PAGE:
CBC prefers 'factual entertainment' phrase
MONTREAL — Reality is the hot thing at Canuck pubcaster CBC. Just don’t use the dreaded R word around execs at CBC’s Toronto headquarters.
That’s because they prefer to call reality fare “factual entertainment” to differentiate their shows from the “Survivors” and “Apprentices” of the commercial TV world.
Still, whatever you call them, these shows are doing boffo biz for CBC.
The most recent episode of “Dragon’s Den,” where real-life business folks judge entrepreneurs’ ideas, pulled in better than one million viewers. That makes the show, based on a Japanese format and now in its third season, one of the top-rated programs on CBC this fall.
CBC also had success last season with its version of the BBC format “The Week the Women Went,” in which the distaff members of a small rural community leave the men to fend for themselves for seven scary days. “The Week” will be back on CBC early next year, this time set in a fishing village in New Brunswick.
The pubcaster also did well with “Canada’s Next Great Prime Minister,” an original CBC format in which former Canadian prime ministers participate in a contest to find someone who might be suitable to lead the nation in the future.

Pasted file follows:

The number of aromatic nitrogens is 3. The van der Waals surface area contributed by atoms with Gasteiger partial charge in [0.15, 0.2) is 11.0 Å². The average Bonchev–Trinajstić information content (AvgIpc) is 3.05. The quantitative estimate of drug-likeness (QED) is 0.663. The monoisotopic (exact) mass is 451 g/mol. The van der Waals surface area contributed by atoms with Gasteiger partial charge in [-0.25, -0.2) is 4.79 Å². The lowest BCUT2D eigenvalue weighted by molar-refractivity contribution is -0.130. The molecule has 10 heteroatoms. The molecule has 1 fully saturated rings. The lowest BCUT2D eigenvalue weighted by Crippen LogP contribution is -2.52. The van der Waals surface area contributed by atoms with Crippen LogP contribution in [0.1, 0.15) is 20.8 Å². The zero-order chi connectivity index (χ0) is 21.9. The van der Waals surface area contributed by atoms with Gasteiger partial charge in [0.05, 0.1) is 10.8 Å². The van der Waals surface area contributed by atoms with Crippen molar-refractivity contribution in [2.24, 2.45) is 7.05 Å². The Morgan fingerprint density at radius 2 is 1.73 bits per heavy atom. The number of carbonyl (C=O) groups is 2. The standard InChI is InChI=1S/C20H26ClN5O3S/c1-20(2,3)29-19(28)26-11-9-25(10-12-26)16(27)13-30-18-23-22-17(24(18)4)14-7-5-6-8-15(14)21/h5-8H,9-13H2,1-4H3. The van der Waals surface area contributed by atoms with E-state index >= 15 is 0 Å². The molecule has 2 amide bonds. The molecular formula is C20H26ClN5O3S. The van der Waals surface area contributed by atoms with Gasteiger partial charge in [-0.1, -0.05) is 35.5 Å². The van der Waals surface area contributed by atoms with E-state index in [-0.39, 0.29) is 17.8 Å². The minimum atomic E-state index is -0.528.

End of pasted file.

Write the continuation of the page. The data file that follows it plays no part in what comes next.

The BBC has bought the format, and the pubcaster will be doing a British version. Meanwhile, it will be back on CBC in March.
All these shows are products of CBC’s 3-year-old factual entertainment department, run by Julie Bristow.
“I think we’ve defined what reality is for us, and it’s quite different from what it is on other networks,” CBC executive director of network programming Kirstine Layfield says. “They’re not U.S. formats, so they have a different sensibility than U.S. shows. There’s a little less of people embarrassing themselves. It’s a little more thoughtful. But it’s not current affairs.”
The pubcaster has left the more populist formats to commercial rival CTV, which has had success with local versions of international reality contests including “Canadian Idol” and “So You Think You Can Dance Canada.”
Things weren’t always so rosy for reality shows on CBC. In summer 2006, CBC bought ABC talent contest “The One” and bumped its flagship nightly newscast “The National” in order to air the show.
The pubcaster was blasted by critics who said it had no business airing reality fare, and should be concentrating on news and public affairs programming.
When the ABC show was cancelled after two weeks, it created a major embarrassment for the CBC. A planned Canadian version of “The One” never was produced, and many wondered if the factual entertainment department would ever recover.
Now CBC wants to develop more of its own original formats, like “Canada’s Next Great Prime Minister,” to sell globally.
Partly thanks to “Dragon’s Den” — and with a little help from perennial favorites including “The Rick Mercer Report” and “The Royal Canadian Air Farce” — CBC’s overall market share has gone up to 8.6 from 7.8, comparing fall to fall.